Political Debate Intensifies in Italy, As Constitutional Referendum Looms
Italian Prime Minister Matteo Renzi called for a national referendum on his proposed constitutional reform, scheduled for December 4th of this year. Approaching at a time in which referendums held around the world have produced unpredictable results, and have caused ardent political turmoil (such as with Brexit in the UK and the FARC vote in Colombia), Italy's upcoming vote gives rise to a tense political debate in the scrabble between the supporters of the reforms proposed by the current government and those who oppose them.
The referendum put forward by Renzi and his PD (Partito Democratico) center-left party, proposes to approve the constitutional reform that changes, to a certain extent, the second part of the Italian constitution regarding the organization of the Parliament.
With the overall goal of making the legislative process more rapid and efficient, the reform focuses on the abolition of the current perfect bicameralism occurring in Italy’s Parliament, in which the Senate and the Chamber of Deputies have equal functions and must approve the same text of every bill before it is passed.
In the hopes of ceasing this so-called "navette" process in which bills are passed from one chamber to the other, which significantly slows down the legislative procedure, the reform wants to disempower the Senate by reducing its power and size. By reducing the number of senators from 315 to 100 regional councilors and maintaining that mayors receive no compensation, Renzi argues the Senate will assume a somewhat representative 'regional' role. This would give a voice to local territories, leaving most legislative power to the Chamber of Deputies, whilst significantly reducing costs.
This has been the most debated aspect of the reform, according to Renzi and a number of Italian MPs who have been discussing the need for these changes for the past 30 years, because it will allow for a more rapid and less costly organization of the Parliament. The Prime Minister also argues that the reform will provide Italy with a much-needed political stability, considering there have been 63 governments since the end of WWII.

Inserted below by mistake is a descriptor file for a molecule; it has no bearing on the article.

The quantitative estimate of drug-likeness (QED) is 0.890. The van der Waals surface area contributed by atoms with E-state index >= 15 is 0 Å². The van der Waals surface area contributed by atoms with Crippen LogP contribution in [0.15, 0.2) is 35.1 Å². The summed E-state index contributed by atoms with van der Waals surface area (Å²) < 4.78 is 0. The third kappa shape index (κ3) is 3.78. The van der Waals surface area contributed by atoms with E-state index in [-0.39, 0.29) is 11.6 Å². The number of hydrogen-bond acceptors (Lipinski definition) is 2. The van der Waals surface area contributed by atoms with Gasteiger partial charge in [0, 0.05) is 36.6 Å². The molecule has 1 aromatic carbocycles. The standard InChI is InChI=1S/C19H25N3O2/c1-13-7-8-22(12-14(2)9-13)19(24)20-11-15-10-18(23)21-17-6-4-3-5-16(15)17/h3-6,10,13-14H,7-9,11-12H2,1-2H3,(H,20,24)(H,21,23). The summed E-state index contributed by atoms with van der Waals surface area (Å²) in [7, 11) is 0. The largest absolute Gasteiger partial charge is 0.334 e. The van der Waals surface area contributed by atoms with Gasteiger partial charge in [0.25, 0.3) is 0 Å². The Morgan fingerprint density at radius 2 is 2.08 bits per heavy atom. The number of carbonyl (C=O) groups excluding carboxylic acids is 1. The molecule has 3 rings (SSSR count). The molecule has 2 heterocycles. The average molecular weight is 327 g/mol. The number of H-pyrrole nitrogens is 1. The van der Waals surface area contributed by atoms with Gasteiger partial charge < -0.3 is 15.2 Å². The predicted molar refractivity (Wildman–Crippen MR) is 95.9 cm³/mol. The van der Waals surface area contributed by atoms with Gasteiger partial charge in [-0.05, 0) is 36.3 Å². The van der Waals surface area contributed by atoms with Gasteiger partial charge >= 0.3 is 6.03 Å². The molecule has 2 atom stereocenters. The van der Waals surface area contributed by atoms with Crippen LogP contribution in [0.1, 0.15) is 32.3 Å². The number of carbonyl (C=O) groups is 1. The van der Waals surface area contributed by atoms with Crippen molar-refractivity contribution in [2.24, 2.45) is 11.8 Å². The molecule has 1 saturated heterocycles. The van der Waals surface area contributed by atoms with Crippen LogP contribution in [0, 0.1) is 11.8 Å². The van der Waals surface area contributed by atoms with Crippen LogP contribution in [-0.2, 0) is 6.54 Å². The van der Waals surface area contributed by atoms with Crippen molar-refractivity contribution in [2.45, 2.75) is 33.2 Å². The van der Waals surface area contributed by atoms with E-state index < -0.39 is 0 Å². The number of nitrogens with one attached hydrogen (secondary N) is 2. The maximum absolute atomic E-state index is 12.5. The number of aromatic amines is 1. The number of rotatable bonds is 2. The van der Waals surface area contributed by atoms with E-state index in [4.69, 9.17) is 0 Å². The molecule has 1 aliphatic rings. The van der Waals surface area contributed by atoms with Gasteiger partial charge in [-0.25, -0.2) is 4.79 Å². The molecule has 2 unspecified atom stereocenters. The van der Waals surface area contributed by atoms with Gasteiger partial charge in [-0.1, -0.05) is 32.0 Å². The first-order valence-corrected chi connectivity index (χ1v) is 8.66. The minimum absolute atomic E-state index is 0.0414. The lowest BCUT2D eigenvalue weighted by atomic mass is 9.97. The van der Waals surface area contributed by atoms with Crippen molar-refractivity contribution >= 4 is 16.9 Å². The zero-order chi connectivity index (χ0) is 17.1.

Additionally, the reform proposes to transfer some legislative power back to the Central Government after it was assigned to the regional political bodies in a constitutional reform that took place in 2000.
The main legislative powers to be transferred back to the Central government fall into the fields of major infrastructural projects, energy plants and tourism, allowing the government to handle and hold decisions on these issues.
From the beginning, Mr. Renzi attributed extraordinary political importance to the outcome of the referendum, to such an extent that he pledged to resign and withdraw from politics if the outcome is negative and the Italian people reject the reform.
This was probably a mistake, given that it provided Renzi's enemies a chance to coalesce against approval of the reform, campaigning for the “No” vote on the referendum as an opportunity to oust him from power. Renzi soon took back what he said and is currently making an effort to depersonalize the referendum, focusing on its importance for the political stability of the country.
As often occurs in Italy, the political struggle prevails on the singular issues and policies and the content of the reform risks being overshadowed by Mr Renzi's opponents who see it as an occasion to discharge his government.
Despite the opposition to the referendum, dominated by constitutionalists who are determined to maintain the status quo and shun any changes to the constitution, Mr. Renzi's reform seems to be an adequate formula to shake up an undoubtedly stagnant political and parliamentary situation.
At his final state dinner on October 18th, President Obama complimented premier Renzi on his political career and endorsed the yes vote to the referendum. Obama stated that Renzi has contributed positively with his leadership to the diplomacy of the EU, and that a positive outcome to the constitutional referendum would be good for Italy. Those frustrated by decades of political stagnation would surely agree with President Obama, and should vote “yes” to the referendum, understanding its potential to reform the system.
- Ludovica Grieco